Browse Prior Art Database

Variable Block Paging for Virtual Memory

IP.com Disclosure Number: IPCOM000043650D
Original Publication Date: 1984-Sep-01
Included in the Prior Art Database: 2005-Feb-05
Document File: 3 page(s) / 48K

Publishing Venue

IBM

Related People

Kriz, TA: AUTHOR

Abstract

Existing virtual memory (VM) paging systems typically employ a fixed page size which is selected as a compromise to accommodate a wide variety of conditions involving: 1. Data processing (DP) system real random-access memory (RAM) size, 2. Data type (executable program routines - structured or unstructured, user data, etc.), 3. Data file structure and block size (physical sequential, indexed, etc.), and 4. Secondary storage device characteristics (disk track and sector size, head positioning speed, etc.). The selection of this single fixed page size, however, can have a detrimental impact on page fault rate as well as effective real memory size.

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Variable Block Paging for Virtual Memory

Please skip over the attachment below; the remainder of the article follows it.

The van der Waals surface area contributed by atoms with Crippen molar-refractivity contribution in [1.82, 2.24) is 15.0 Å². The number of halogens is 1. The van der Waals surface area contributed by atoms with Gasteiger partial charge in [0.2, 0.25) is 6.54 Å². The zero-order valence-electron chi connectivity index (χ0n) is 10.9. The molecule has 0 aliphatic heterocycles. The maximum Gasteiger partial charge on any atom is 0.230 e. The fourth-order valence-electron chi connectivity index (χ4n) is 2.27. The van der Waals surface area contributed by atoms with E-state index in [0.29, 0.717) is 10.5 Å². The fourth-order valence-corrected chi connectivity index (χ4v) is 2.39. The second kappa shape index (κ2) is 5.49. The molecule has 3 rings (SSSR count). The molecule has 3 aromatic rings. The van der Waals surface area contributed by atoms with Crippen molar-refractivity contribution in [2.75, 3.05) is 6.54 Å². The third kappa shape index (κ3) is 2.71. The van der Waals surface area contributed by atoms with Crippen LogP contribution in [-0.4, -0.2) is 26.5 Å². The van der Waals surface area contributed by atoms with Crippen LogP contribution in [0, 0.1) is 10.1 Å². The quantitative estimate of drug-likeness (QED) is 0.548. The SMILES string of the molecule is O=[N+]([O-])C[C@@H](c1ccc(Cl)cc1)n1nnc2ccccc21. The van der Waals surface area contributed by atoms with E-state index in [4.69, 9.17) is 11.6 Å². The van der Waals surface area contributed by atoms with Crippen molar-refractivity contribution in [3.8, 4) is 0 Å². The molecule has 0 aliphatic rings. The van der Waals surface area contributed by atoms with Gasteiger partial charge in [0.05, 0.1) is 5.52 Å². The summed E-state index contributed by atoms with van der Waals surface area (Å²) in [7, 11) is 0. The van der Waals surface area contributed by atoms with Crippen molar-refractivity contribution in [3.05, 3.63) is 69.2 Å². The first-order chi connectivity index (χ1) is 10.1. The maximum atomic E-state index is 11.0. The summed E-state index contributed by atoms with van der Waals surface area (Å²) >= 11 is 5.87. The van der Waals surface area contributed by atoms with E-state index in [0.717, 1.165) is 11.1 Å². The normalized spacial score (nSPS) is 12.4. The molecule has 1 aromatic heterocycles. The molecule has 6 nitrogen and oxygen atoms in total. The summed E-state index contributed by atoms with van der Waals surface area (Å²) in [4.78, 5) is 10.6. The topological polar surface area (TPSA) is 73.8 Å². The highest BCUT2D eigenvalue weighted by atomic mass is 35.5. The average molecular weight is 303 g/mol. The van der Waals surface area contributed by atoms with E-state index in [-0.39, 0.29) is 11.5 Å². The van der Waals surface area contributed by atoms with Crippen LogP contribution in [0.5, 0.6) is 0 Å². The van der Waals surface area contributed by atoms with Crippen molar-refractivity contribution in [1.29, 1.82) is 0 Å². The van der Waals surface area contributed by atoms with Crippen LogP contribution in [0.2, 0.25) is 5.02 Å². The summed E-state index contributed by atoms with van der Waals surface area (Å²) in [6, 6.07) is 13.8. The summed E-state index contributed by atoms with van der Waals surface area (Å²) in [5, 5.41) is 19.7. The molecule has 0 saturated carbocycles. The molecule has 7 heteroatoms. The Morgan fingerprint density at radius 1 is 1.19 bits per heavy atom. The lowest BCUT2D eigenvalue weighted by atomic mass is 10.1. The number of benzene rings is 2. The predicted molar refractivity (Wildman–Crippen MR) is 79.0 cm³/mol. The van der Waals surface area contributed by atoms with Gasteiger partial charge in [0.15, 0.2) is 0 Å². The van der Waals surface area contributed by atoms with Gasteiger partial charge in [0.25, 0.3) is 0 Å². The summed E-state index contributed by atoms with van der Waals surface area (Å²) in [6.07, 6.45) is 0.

Existing virtual memory (VM) paging systems typically employ a fixed page size which is selected as a compromise to accommodate a wide variety of conditions involving: 1. Data processing (DP) system real random-access memory (RAM) size, 2. Data type (executable program routines - structured or unstructured, user data, etc.), 3. Data file structure and block size (physical sequential, indexed, etc.), and 4. Secondary storage device characteristics (disk track and sector size, head positioning speed, etc.). The selection of this single fixed page size, however, can have a detrimental impact on page fault rate as well as effective real memory size. This can be seen by noting that if one chooses to use a 2K-byte page size to access blocks which are strongly connected over a 8K-byte neighborhood, the number of page faults and disk data access operations is increased by a factor of 4. Alternatively, if one chooses to access blocks which are strongly connected over a 256-byte neighborhood using 2K-byte page size, the effective real RAM is decreased by a factor of 8. The magnitude of these potential impacts on page access rate and real memory suggests the need for a variable-block paging approach which can respond intelligently to local affinity characteristics obtained either as a function of experimentally derived process execution information or as data input from a professional user concerning virtual address range correspondence to file structure characteristics in a user program. Assuming the use of a fast RAM address translation table of limited fixed size in such a VM system, one can make the following observations about page size. If the memory space is small, one would generally prefer to bias page size downward to provide effective concurrent usage of real memory by focusing only upon very strong local affinities. For large real memory, a larger page size can be tolerated which exploits local affinities more globally and minimizes fast RAM translation table misses. For indexed file structures, tables and directories, page size should be set as a function of logical block size (frequently small) and hierarchical order. Lastly, in the access of structured program routines or physical sequential files, which frequently have strong affinity over an extended neighborhood, page size should generally be reasonably large. In the fact of these observations, it can be seen that effective accommodation of these various requirements implies the use of hardware structure which can support variability of VM page size and distinguish between 1) program and data accesses and 2) a requirement to modify page size. A companion software facility is needed to dynamically make page size assignments as a function of program routine or data access, real memory size, and data file structure (which can be provided as a user input). The implementation of such a variable block paging system will now be outlined. HA...